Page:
Most individuals and the assumption that HMRC makes, is that the vast majority of individuals will hold crypto assets as a personal investment (i.e., receiving and disposing of bitcoins on an infrequent basis in order to realise any appreciation in value, similar to shares). Under UK tax rules, holding crypto assets in this way on which any profit is realised on disposals will be subject to UK capital gains tax in the normal way, charged at 20% on higher rate tax payers, subject to the capital gains tax annual exemption.
However, if an individual takes part in frequent trading, any profits may instead be subject to UK income tax, as trading income.
For those of our clients who trade in shares, or similar, we give the same advice.
As crypto assets are digital in nature and therefore do not have a physical location, it is usually necessary to determine their location for tax purposes. HMRC’s view is that exchange tokens are located for tax purposes where the beneficial owner is resident, so all transactions by a UK tax resident will be subject to UK tax.
Due to the nature of crypto assets being virtual and given HMRC level of interest, individuals should ensure that they maintain adequate records of their investments, in case of a tax return compliance check or investigation by HMRC.
HMRC’s standard Statement of Assets and Liabilities form, which forms part of an investigation in order for HMRC to gather information on all significant assets held by a taxpayer, now includes a crypto assets section.
The type of information that should be maintained to support crypto assets (as you would for stocks and shares) comprises:
- the types of crypto assets held;
- the date of any transactions (this is important to determine if income tax or capital gains tax applies, as explained above);
- the number of units involved.
- the value of the transactions (as at the date of each transaction);
- the cumulative total of the investment units held; and
- any relevant bank statements and wallet addresses.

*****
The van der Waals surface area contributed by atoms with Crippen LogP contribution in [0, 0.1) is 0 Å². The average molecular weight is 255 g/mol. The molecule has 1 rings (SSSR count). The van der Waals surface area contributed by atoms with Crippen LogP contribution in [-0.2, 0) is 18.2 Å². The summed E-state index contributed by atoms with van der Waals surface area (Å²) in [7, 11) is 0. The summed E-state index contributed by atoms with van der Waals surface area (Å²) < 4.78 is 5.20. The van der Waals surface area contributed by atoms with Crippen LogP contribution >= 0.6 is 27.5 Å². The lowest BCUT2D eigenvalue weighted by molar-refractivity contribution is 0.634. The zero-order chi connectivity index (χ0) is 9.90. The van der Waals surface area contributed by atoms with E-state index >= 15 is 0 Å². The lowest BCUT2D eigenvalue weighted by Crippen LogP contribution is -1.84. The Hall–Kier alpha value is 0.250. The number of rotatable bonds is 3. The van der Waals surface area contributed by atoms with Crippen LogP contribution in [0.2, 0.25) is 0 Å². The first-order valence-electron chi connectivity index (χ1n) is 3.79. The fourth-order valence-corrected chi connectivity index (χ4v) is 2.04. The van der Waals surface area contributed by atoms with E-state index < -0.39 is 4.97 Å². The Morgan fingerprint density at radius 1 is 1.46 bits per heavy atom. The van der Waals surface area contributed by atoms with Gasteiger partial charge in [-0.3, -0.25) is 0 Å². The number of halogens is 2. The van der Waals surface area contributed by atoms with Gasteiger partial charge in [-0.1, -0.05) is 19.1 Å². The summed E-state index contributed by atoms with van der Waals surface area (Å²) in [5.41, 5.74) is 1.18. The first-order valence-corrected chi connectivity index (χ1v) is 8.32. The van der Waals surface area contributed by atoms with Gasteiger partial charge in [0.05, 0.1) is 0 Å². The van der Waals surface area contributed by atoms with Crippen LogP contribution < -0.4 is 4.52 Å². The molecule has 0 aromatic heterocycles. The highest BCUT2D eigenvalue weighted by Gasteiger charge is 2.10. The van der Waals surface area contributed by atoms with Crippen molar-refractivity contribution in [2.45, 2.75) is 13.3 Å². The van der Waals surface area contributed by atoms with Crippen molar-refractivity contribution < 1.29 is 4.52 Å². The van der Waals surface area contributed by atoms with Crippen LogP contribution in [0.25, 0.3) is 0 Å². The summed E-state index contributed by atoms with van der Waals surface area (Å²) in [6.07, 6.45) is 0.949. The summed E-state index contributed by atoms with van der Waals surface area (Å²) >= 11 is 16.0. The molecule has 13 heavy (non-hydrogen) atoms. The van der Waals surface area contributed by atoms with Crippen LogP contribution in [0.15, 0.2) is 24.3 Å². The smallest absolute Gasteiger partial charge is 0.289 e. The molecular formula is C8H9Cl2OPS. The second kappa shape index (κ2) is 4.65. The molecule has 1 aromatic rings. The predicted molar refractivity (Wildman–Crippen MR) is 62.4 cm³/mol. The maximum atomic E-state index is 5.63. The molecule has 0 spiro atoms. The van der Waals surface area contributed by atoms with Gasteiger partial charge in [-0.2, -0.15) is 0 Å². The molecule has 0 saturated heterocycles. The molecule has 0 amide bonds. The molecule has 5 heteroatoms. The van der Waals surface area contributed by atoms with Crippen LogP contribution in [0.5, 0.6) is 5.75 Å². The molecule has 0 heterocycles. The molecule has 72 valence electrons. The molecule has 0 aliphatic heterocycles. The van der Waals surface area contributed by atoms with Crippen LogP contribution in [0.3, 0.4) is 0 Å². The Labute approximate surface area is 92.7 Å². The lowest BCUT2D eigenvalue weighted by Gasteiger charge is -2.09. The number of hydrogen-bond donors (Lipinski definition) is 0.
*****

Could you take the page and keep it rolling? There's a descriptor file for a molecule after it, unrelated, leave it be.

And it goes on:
To support the above information, we recommend taking screen shots, in case it is not possible to obtain statements or similar at a later date.
As with any previous nudge letter, if one is received it is important that it is actioned, whether there is anything to report or not. If the letter is not responded to, then HMRC are likely to escalate the action and on the basis that you are carelessly or deliberately refusing to deal with the matter and a tax liability arises it can result in significant penalties, in addition to any tax due.
Outside of nudge letters, if you have made chargeable gains on crypto assets then you need to let us know as part of your annual tax reporting, so that the details can be included on your tax return.
If you have made a chargeable gain on crypto assets that you have not reported, if it relates to the 2020 tax year, then we can look to amend your tax return, reporting the gain, with the additional tax being paid together with interest. If transactions were earlier than the 2020 tax year, then best advice is to make a voluntary disclosure to HMRC, which is something we can advise and support you on.
If you receive a nudge letter regarding crypto assets or any other matter or believe you need to make a disclosure, or you would like to discuss your situation, please do not hesitate to contact us.